Historians Corner

Atomic Marines

by LtCol Lynn “Kim” Kimball, USMC (Ret) Operation Crossroads’ atomic bomb tests at Bikini Atoll in July of 1946 erased any lingering doubts that might have remained following their use at Hiroshima and Nagasaki in August of 1945 about the monumental impact of these weapons in future warfare. The Marine Corps’ major contribution to Allied […]

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A BRIEF HISTORY OF THE ORIGINS OF MCAS NEW RIVER

by LtCol Lynn Kimball, USMC (Ret) MCAS New River traces its origins to the early 1940s when the U.S. military began an unprecedented expansion to meet the rapidly growing threat of the Axis powers to our national survival. War plans projected a strategic situation that would initially require two Marine divisions to spearhead a simultaneous war […]

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Huerth Street

LtCol L. J. Kimball, USMC (Ret) 9 Jan 2022 In August of 1942, the citizens of Onslow County were cheered by the news that the 1st Marine Division (MarDiv), which had occupied the adjoining Marine Corps base of Marine Barracks (MarBks) New River (now Camp Lejeune), since beginning with the advance party’s arrival in September […]

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THE HAITIAN HANGAR: MCAS NEW RIVER’S TIE TO THE BANANA WARS AND ONE HUNDRED YEARS OF MARINE CORPS HISTORY

    Although the history of Marine Corps Air Station (MCAS) New River dates to 1941, hangar AS-840, the “King Air Hangar,” so named because the station Headquarters and Headquarters Squadron maintains the assigned UC-12F and UC-12W “King Airs” there, can trace its history back to the Marine Corps’ early expeditionary years immediately after World […]

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The Dutch Marines and Camp Lejeune

THE DUTCH MARINES AND CAMP LEJEUNE   On 10 May 1940, the Nazi blitzkrieg, achieving complete tactical and strategic surprise, thundered through and over the erst-while neutral Low Countries. Unprepared, ill-equipped and vastly outmanned, the Netherlands struggled heroically but futilely, collapsing completely by 15 May and surrendering, the royal family and the government having fled […]

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The Battle of New River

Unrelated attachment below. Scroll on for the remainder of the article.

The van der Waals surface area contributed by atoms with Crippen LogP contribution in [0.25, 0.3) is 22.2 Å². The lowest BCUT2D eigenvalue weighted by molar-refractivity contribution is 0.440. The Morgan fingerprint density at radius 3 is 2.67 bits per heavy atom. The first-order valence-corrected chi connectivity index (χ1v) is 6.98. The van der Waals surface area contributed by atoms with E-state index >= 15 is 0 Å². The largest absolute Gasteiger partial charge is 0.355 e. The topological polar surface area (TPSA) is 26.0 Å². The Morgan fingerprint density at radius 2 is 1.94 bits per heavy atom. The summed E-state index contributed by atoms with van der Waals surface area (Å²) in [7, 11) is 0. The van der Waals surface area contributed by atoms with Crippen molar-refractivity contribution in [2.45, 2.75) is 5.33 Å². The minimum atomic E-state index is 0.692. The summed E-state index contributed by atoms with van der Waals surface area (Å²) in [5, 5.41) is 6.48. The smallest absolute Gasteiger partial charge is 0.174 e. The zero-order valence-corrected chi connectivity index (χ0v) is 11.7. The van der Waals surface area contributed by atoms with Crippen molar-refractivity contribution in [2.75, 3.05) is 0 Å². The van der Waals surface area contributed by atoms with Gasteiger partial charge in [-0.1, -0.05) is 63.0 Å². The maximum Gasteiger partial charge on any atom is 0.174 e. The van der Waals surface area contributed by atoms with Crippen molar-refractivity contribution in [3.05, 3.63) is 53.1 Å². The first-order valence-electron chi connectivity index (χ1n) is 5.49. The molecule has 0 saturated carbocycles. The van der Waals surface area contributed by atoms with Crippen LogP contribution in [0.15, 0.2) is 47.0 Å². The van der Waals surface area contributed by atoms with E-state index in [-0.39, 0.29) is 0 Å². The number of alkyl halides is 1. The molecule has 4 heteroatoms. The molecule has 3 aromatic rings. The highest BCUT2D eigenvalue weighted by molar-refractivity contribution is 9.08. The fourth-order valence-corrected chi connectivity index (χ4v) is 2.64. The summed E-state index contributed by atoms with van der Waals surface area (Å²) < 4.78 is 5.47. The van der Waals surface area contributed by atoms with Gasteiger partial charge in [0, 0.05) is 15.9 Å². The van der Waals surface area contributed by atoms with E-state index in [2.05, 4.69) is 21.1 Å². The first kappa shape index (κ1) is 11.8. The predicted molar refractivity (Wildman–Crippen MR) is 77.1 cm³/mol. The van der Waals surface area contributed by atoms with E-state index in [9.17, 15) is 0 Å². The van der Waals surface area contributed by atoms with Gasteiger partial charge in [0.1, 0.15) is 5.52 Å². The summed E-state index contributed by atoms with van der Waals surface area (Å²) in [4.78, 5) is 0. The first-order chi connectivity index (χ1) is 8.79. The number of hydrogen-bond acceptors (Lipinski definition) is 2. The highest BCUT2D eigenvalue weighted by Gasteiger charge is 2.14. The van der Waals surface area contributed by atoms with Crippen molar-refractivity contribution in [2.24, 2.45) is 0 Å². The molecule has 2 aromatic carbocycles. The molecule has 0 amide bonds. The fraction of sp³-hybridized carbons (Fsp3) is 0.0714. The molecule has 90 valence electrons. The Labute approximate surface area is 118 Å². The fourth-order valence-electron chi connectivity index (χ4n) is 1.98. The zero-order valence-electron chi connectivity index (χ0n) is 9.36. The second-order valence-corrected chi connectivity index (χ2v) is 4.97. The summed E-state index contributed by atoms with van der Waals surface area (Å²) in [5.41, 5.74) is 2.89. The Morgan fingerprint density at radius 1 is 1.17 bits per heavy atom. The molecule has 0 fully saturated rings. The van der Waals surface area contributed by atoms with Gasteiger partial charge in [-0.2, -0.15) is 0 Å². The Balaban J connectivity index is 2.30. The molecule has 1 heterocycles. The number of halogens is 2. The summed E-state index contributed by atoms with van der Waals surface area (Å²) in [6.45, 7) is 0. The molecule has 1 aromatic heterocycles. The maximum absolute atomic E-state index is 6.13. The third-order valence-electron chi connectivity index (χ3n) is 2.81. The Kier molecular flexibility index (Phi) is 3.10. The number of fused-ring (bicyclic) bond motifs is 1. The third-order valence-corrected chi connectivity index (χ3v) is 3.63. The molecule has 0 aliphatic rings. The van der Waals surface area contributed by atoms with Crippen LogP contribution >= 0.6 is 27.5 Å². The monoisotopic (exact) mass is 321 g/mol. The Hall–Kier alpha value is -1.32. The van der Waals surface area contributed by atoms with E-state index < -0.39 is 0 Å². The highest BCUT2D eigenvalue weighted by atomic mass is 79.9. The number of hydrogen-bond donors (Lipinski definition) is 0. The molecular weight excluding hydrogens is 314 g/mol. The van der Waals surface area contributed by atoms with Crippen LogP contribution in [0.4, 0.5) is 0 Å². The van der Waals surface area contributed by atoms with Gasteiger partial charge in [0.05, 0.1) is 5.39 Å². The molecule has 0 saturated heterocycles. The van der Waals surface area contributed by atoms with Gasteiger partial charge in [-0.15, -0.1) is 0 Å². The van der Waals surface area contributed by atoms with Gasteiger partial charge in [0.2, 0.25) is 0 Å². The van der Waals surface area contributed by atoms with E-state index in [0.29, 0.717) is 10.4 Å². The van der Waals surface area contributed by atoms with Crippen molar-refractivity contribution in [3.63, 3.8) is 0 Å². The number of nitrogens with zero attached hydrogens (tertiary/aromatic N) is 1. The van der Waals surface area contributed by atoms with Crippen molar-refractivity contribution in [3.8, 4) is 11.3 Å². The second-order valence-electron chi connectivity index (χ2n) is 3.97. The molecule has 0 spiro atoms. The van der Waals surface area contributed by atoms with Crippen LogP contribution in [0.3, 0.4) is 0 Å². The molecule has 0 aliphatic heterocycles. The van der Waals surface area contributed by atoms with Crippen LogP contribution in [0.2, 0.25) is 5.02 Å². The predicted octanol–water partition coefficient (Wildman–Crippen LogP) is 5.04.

Onslow County, by November 1862, found herself on the frontiers of the Confederacy with the White Oak River separating the Union Forces operating out of enclaves in and around New Bern to the north and the Confederates headquartered at Wilmington to the south. Offshore, the Windswept ships of the blockading squadron ranged up and down the […]

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The First Marines

  Beginning during the summer of 1940, the Marine Corps had actively searched the east and Gulf coasts for a division training area. A selection board, headed by Colonel Julian C. Smith, who would later command the 2nd Marine Division during the epic battle for Tarawa, eventually settled on the New River area of Onslow […]

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THE FIRST BLACK MARINE: Alfred Masters

June 1942 was a watershed year in history: The Battle of Midway, one of WW II’s most decisive, forever stopped the Japanese relentless expansion across the Pacific, placing their armed forces on the defensive until ultimate defeat. On the home front, in a first step down the long road to racial equality and the obtainment […]

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HISTORY IN STAINED GLASS 

    By the completion of the first phase of construction (15 Apr 1941-30 Sep 1942) at the New River Marine Barracks (subsequently Camp Lejeune), 1431 buildings had been finished. Of particular note were the two main post chapels-Building 16 (Protestant) and 17 (Catholic)-located on the Main Service Road (now McHugh Blvd) in the main […]

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“And a few Marines…”

An Early History of the Coast Guard and Marines in Onslow County LtCol L.J. Kimball, USMC (Ret), 15 June 2009 The Coast Guard and the Marines can be said in a sense to have come to Onslow County together for the first time in August of 1862, predating by seventy-nine years their convergence at Camp […]

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